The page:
Amusement parks have the biggest, fastest water slides rides you’ll ever ride — unless you build one the same size in your backyard! Grandpa Paul Betts saw an amusement park in England throwing out an old waterslide. He bought all the giant tube pieces from them for just 50 pounds (about $65 at the time of writing), then brought them to his grandkids’ house. With 18 sections each almost 10 feet long, the slide stretches 130 feet across the land, even with all the twists and turns. That’s the length of several houses! They can slide on it dry, but in the summer they run water through it and put a splashy pool at the bottom for the landing — because by the end they’re sliding pretty fast.
Wee ones: What shape is the opening of the waterslide tube?
Little kids: If the grandpa, the mom, the dad, and the 2 kids all ride the waterslide, how many people get to ride it? Bonus: If they start off connecting just 3 10-foot pieces, how long a slide do they make? Count up by 10s!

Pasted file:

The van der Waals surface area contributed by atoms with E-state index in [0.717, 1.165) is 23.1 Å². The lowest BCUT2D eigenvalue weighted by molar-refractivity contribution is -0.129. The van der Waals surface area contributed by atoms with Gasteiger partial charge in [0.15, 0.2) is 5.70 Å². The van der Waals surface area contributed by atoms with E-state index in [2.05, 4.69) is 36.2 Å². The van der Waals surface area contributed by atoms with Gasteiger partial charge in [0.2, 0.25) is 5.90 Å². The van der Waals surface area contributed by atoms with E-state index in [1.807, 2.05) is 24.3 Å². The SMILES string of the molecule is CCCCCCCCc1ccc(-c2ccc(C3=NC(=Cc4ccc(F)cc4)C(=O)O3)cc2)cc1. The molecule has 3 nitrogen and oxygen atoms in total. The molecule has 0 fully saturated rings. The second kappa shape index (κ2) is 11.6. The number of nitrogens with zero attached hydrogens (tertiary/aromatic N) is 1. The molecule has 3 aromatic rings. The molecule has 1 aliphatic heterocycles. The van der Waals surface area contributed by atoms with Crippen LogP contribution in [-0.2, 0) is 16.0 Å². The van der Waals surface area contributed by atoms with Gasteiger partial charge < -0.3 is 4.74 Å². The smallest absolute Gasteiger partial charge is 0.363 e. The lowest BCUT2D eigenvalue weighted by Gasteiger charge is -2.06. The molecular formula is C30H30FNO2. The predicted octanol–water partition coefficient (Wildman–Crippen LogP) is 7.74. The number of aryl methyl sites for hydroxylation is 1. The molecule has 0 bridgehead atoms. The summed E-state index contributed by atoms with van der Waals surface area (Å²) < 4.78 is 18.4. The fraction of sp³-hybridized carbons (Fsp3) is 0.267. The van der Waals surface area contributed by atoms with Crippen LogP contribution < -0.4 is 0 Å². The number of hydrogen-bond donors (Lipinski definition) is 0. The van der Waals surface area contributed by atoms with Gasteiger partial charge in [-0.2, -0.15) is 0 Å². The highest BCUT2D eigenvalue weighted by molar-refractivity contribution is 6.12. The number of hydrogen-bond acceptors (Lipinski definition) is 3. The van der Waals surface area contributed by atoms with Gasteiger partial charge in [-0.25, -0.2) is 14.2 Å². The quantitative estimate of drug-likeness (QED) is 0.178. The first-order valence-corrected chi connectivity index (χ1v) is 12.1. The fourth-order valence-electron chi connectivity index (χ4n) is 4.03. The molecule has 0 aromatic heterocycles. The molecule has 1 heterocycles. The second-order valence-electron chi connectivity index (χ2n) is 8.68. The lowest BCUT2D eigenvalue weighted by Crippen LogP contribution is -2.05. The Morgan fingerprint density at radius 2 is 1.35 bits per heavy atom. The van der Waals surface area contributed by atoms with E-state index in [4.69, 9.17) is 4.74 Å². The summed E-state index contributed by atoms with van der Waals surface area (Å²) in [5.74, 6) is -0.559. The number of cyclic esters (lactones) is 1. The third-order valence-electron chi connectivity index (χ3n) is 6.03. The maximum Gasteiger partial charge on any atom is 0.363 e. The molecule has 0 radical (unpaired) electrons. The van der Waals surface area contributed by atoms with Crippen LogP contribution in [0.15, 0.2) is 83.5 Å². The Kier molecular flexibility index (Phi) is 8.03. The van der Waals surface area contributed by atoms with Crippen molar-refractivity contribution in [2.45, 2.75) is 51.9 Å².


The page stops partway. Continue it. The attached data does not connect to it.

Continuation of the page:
Big kids: If the grandpa, mom, and her son Oscar line up to take turns, how many different ways can they line up? Bonus: If a normal slide is 6 feet long, and this one has 18 10-foot sections, how many times as long as a normal slide is this crazy slide?
Wee ones: An oval, or it might be a perfect circle when not squished.
Little kids: 5 people. Bonus: 30 feet: 10, 20, 30.
Big kids: 6 ways: GMO, GOM, MGO, MOG, OGM, OMG! (There are 3 choices for the 1st rider, then for each of those there are 2 choices for the 2nd, and the 3rd is set, giving us 3x2x1). Bonus: 30 times as long! 18 1-foot sections would be 3 times as long in total, so making them 10 feet multiplies that by 10.
Laura Bilodeau Overdeck is founder and president of Bedtime Math Foundation. Her goal is to make math as playful for kids as it was for her when she was a child. Her mom had Laura baking before she could walk, and her dad had her using power tools at a very unsafe age, measuring lengths, widths and angles in the process. Armed with this early love of numbers, Laura went on to get a BA in astrophysics from Princeton University, and an MBA from the Wharton School of Business; she continues to star-gaze today. Laura’s other interests include her three lively children, chocolate, extreme vehicles, and Lego Mindstorms.